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GitHub Invites Contributions To 'Open Source Guides' (infoq.com) 54

An anonymous reader quotes InfoQ: GitHub has recently launched its Open Source Guides, a collection of resources addressing the most common scenarios and best practices for both contributors and maintainers of open source projects. The guides themselves are open source and GitHub is actively inviting developers to participate and share their stories... "Open source is complicated, especially for newcomers. Experienced contributors have learned many lessons about the best way to use, contribute to, and produce open source software. Everyone shouldn't have to learn those lessons the hard way."

Making a successful first contribution is not the exclusive focus of the guides, though, which also strives to make it easier to find users for a project, starting a new project, and building healthy open source communities. Other topics the guides dwell on are best practices, getting financial support, metrics, and legal matters.

GitHub's Head of Open Source says the guides create "the equivalent of a water cooler for the community."
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GitHub Invites Contributions To 'Open Source Guides'

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  • So they need Open Source Guides to explain how to get involved in Open Source, and yet they want people to jump into writing those Open Source Open Source Guides without any kind of introduction to Open Source?

    If they really want to get this "Open Source water cooler" going, someone should get started on Open Source Open Source Open Source Guides to writing Open Source Open Source Guides about Open Source.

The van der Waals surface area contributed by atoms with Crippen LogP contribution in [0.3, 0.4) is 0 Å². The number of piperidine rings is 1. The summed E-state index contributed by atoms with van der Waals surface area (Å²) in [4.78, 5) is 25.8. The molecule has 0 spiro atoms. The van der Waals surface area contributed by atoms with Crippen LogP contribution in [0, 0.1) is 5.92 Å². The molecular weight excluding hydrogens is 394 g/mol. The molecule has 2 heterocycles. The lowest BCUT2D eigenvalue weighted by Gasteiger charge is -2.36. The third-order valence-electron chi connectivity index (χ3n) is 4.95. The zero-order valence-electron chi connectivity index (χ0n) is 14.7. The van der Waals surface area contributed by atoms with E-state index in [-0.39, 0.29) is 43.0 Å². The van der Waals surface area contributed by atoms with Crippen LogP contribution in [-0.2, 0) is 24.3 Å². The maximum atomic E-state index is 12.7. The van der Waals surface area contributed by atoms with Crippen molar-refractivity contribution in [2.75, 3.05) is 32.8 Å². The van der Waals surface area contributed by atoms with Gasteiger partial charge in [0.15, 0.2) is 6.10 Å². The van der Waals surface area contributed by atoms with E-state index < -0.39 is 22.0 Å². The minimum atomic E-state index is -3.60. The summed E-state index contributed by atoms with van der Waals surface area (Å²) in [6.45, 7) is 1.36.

• Never send a water cooler to do the job of an open bar...
      of course, with an open bar you get unintelligible documentation and comments like "oh swet" and "you se what I di thre?"
      • by lucm ( 889690 )

        One of the best programmers I know was also a drunk, and without even looking at the commit time I could tell by his code whether he wrote it before or after lunch (when he would down a few pints of beer daily).

        I say "was" because he's no longer a good programmer. The booze won.

    • Re:Not foolproof (Score:5, Insightful)

      by Dutch Gun ( 899105 ) on Saturday February 25, 2017 @11:08PM (#53932145)

      I see they're recommending a "Code of Conduct" for open source projects. How else could we possibly get along with one another if all the rules of behavior aren't spelled out in the most minute details. Generally speaking, all of those boil down to "Be civil" anyhow, just expressed in a few thousand more words.

      Is it really not adequate these days for a project or community to just tell everyone to "be civil", to enforce that civility with common sense, and leave it at that?

      • i think the point of a Code of Conduct is to have a baseline to kick someone out if they're being undesirable. It's similar to having an acceptable internet usage policy at work; the point is not to prevent people from checking Facebook during work hours, it's to give yourself some ammo in case you want to get rid of someone for some other reason. (ex: "On July 6, you broke rule 212.1 by visiting Reddit during work hours, so you're fired - although what we really don't like about you is that you f*cked the

        • I understand the necessity of a Code of Conduct for a business that hires employees. Because federal laws, and lawsuits, and all that other fun stuff.

          I don't understand why a programming language, as a recent example, requires a Code of Conduct. If you want your official forums to be civil, than enforce civility. Why on earth would you write up a multi-page document explicitly listing every little prohibition and affirmation, unless it's just for virtue signalling?

          • Re: (Score:2, Insightful)

            I don't understand why a programming language, as a recent example, requires a Code of Conduct.

            A programming language doesn't: such a thing is nonsensical because a language is inanimate and has no agency. The people in the community who contribute, however, do. If you can't see why people need a code of conduct then I can only ask: have you ever met people?

            If you want your official forums to be civil, than enforce civility.

            Using your personal, unwritten code of civility, I assume, even though it differs f

            • by Anonymous Coward